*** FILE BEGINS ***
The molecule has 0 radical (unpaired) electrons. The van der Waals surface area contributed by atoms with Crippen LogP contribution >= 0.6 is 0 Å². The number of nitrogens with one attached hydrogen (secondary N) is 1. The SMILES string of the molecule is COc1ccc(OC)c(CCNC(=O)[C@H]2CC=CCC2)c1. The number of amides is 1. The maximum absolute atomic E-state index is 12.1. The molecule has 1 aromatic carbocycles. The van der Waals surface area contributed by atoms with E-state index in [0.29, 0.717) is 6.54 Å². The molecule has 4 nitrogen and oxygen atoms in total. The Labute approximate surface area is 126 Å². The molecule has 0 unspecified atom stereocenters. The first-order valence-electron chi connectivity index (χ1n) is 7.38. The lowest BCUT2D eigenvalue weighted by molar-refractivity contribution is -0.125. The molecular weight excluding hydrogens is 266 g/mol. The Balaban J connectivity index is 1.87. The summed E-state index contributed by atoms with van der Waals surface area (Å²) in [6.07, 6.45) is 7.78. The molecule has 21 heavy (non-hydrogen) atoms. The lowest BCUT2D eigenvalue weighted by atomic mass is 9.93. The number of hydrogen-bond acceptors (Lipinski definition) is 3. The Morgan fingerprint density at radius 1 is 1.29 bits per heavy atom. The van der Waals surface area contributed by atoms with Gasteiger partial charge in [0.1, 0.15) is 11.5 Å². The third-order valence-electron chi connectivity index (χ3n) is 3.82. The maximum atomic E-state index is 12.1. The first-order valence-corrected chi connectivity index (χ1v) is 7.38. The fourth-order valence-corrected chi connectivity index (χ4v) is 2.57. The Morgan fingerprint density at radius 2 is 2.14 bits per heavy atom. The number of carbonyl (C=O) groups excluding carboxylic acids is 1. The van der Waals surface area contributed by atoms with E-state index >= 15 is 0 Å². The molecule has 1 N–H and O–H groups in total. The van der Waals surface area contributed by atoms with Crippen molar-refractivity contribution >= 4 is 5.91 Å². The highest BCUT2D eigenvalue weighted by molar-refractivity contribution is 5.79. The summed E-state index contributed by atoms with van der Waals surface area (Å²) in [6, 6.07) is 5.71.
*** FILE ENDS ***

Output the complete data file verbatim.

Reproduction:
The molecule has 0 radical (unpaired) electrons. The van der Waals surface area contributed by atoms with Crippen LogP contribution >= 0.6 is 0 Å². The number of nitrogens with one attached hydrogen (secondary N) is 1. The SMILES string of the molecule is COc1ccc(OC)c(CCNC(=O)[C@H]2CC=CCC2)c1. The number of amides is 1. The maximum absolute atomic E-state index is 12.1. The molecule has 1 aromatic carbocycles. The van der Waals surface area contributed by atoms with E-state index in [0.29, 0.717) is 6.54 Å². The molecule has 4 nitrogen and oxygen atoms in total. The Labute approximate surface area is 126 Å². The molecule has 0 unspecified atom stereocenters. The first-order valence-electron chi connectivity index (χ1n) is 7.38. The lowest BCUT2D eigenvalue weighted by molar-refractivity contribution is -0.125. The molecular weight excluding hydrogens is 266 g/mol. The Balaban J connectivity index is 1.87. The summed E-state index contributed by atoms with van der Waals surface area (Å²) in [6.07, 6.45) is 7.78. The molecule has 21 heavy (non-hydrogen) atoms. The lowest BCUT2D eigenvalue weighted by atomic mass is 9.93. The number of hydrogen-bond acceptors (Lipinski definition) is 3. The Morgan fingerprint density at radius 1 is 1.29 bits per heavy atom. The van der Waals surface area contributed by atoms with Gasteiger partial charge in [0.1, 0.15) is 11.5 Å². The third-order valence-electron chi connectivity index (χ3n) is 3.82. The maximum atomic E-state index is 12.1. The first-order valence-corrected chi connectivity index (χ1v) is 7.38. The fourth-order valence-corrected chi connectivity index (χ4v) is 2.57. The Morgan fingerprint density at radius 2 is 2.14 bits per heavy atom. The number of carbonyl (C=O) groups excluding carboxylic acids is 1. The van der Waals surface area contributed by atoms with E-state index >= 15 is 0 Å². The molecule has 1 N–H and O–H groups in total. The van der Waals surface area contributed by atoms with Crippen molar-refractivity contribution >= 4 is 5.91 Å². The highest BCUT2D eigenvalue weighted by molar-refractivity contribution is 5.79. The summed E-state index contributed by atoms with van der Waals surface area (Å²) in [6, 6.07) is 5.71.